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Tuesday 10 December 2019
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EU slaps 5-year tariff on TT fertilisers

Methanol Holdings Ltd plant at Pt Lisas. The European Union has imposed a five-year tariff on fertiliser shipped by the company to Europe. FILE PHOTO
Methanol Holdings Ltd plant at Pt Lisas. The European Union has imposed a five-year tariff on fertiliser shipped by the company to Europe. FILE PHOTO

UREA ammonium nitrate (UAN) producers in TT will now have to pay a €22.24 (TT$174.14) per tonne tariff on fertiliser shipped to the European Union.

This follows a European Commission (EC) final ruling on October 8, based on a complaint by Fertilizers Europe in June last year, claiming TT, Russia and the US were dumping product, resulting in material injury to European producers.

According to the ruling, the dumping margin (the per cent difference in price sold in the importing country versus the price sold in the exporting country) for TT’s product was 55.8 per cent and the underselling margin (considered a type of predatory pricing) was 16.2 per cent. The ruling came into effect yesterday and will last for five years.

The EC said in its ruling: “In view of the conclusions reached with regard to dumping, injury, causation and union interest, definitive anti-dumping measures should be imposed in order to prevent further injury being caused to the union industry by the dumped imports of the product concerned.”

It therefore ordered a definitive anti-dumping duty on imports of mixtures of urea and ammonium nitrate in aqueous or ammoniacal solution, currently falling under CN code 3102 80 00, and originating in Russia, TT, and the US. TT received the lowest tariff imposition of the three.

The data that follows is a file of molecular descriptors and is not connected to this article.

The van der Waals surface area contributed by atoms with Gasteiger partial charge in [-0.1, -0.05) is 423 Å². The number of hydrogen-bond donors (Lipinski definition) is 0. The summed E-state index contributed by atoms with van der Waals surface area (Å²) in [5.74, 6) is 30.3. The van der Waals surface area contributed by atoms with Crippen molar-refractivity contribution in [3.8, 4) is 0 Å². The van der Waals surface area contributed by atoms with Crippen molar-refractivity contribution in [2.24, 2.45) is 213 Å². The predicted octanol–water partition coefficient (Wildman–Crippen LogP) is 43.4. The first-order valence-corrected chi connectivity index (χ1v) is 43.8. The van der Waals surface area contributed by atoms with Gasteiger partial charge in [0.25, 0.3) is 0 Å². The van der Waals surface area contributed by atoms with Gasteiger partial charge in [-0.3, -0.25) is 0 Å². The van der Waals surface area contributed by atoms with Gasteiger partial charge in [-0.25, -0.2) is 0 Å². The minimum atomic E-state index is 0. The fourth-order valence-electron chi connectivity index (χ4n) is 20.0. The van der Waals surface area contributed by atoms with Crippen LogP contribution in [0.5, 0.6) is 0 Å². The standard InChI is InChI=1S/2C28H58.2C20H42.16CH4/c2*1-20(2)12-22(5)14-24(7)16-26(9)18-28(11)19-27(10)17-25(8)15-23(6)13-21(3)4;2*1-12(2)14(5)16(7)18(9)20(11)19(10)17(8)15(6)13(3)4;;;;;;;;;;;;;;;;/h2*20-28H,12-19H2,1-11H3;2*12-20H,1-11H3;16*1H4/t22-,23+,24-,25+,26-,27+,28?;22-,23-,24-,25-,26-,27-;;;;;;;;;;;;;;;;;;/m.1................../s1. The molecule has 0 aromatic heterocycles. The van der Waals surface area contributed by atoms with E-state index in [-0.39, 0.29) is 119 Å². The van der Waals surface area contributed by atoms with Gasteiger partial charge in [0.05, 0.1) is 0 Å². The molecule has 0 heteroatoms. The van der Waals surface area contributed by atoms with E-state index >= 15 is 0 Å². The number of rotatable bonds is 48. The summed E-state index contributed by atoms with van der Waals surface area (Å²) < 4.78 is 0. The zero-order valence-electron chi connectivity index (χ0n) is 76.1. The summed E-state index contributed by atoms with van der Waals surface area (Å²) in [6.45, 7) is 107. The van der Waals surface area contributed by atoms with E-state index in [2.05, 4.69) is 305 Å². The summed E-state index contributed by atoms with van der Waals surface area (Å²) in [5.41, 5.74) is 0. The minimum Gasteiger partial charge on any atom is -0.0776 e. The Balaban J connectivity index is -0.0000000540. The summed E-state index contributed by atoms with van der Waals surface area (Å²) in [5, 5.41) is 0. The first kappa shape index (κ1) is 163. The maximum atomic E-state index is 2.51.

Representing the case for TT was Methanol Holdings (Trinidad) Ltd (MHTL), a subsidiary of Swiss conglomerate Proman. Proman is also the parent company of some of TT’s major petrochemical producers, including Caribbean Nitrogen Co Ltd and Nitrogen 2000.

In a statement yesterday, MHTL said it was aware of the EC’s preliminary decision in July to impose the five-year tariff on the three countries, and as the sole UAN producer in the Caribbean, had been engaging the commission on the issue since it was first raised. It has also been keeping the Ministry of Trade and Industry and other stakeholders closely informed. The company said it had taken the possibility of these tariffs into account as part of its regular forecasts and contingency planning, adding that it will continue to utilise its global integrated supply chain to ensure customers’ needs are met.

“We were surprised by the European Commission’s decision to pursue these measures to protect European producers, which we have made clear throughout our discussions with the commission. Like other globally competitive UAN producers, we are disappointed by the commission’s recent findings, and are assiduously exploring all of our available options.”

The downstream petrochemical sector is a major revenue earner for TT.

According to the 2019 review of the economy, the production and export of UAN increased sharply. During the first ten months of fiscal 2019, UAN output rose by 37.1 per cent to 1,237,400 metric tonnes, from 902,500 metric tonnes in fiscal 2018. UAN exports likewise increased by 30.3 per cent, from 953,100 metric tonnes, to 1,242,000 metric tonnes.

The petrochemical manufacturing sector overall contributed $11.38 billion to GDP in 2018, or 7.3 per cent.

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